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    4. Figure Out When You Write Best

    We all function on different biorhythms, and while some of you out there might find that you tend to write best at the crack of dawn, other people, like my husband, find that they get into a good writing groove at more “off” times, like in the middle of the night.  Pay attention to yourself and find out when you write best, and when you find it more of a struggle.  Then, avoid the times, such as just before lunch when your blood sugar is low, and you’ll have more good writing experiences overall.

    5. Get Moving

    Research has shown that exercises helps preserve memory because it gets the blood flowing, bringing more oxygen to the brain.  I apply the same theory to writing.  Get up out of that chair or off of the couch, and get your blood pumping.  Go for a run, play a game of tennis, or even do a little Wii Fit.  Just make sure you’re moving.  Once you’ve cooled down, showered and are comfortable again, try writing.  You might be surprised to find that it comes to you a little easier now.  Thank the increased flow of oxygen to your brain.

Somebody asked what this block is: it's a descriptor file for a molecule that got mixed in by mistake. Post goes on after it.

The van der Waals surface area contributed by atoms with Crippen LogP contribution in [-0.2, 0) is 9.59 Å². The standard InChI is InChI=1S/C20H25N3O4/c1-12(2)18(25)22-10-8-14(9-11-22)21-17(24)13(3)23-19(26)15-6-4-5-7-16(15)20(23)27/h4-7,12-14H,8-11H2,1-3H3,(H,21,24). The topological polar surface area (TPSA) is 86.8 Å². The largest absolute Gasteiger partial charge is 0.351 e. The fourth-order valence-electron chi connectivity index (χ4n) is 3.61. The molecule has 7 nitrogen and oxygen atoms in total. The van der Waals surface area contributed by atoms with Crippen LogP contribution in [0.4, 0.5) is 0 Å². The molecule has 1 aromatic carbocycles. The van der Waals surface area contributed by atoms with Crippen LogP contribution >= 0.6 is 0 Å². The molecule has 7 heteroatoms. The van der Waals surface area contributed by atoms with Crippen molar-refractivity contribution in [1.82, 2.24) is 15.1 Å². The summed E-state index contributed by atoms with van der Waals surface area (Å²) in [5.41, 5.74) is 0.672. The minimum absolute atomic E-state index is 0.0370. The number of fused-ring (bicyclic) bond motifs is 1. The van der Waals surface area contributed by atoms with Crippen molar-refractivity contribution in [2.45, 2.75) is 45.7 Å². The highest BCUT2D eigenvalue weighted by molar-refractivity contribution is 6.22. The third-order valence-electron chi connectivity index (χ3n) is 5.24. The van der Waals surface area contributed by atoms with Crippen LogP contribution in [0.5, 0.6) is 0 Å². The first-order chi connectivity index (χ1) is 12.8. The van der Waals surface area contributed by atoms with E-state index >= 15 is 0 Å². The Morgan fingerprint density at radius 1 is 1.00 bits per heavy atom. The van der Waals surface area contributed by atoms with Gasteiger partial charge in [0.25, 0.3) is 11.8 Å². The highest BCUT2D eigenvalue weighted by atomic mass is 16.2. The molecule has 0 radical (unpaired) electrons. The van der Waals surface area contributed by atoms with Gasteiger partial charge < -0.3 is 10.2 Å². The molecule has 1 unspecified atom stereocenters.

6. Trick Yourself

    There are a few different ways to trick yourself into writing.  First, you can try telling yourself that you only have to write for five minutes.  That can sometimes be just enough to get you going, and you’ll find that you want to continue.  But like anything else, it might not always work.  Another tactic is to pretending you’re emailing a friend a “guess what” type of message.  Don’t worry about the format, you can change that later.  Sometimes writing in a more conversational way is easier than a factual method.

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    7. Limit the Amount of Time You Have to Write

    If you tend to procrastinate or slack off, this may work well for you. It might also work for those who work well under pressure. Instead of giving yourself an entire day to write an article or report, restrict yourself to just two or three hours.  Sometimes knowing that you have a whole day to complete something will only succeed in giving you an excuse to slack off; you think to yourself “It’s okay if I go shopping because I have the whole day, it won’t take that long, and I can do it later”, or “I’ll just go on Facebook for awhile and maybe something will come to me.” That usually leads to wasted time.    Tell yourself, for example, that it has to be completed by 2pm, no ifs ands or buts.

    8. Read a Book, Magazine or Newspaper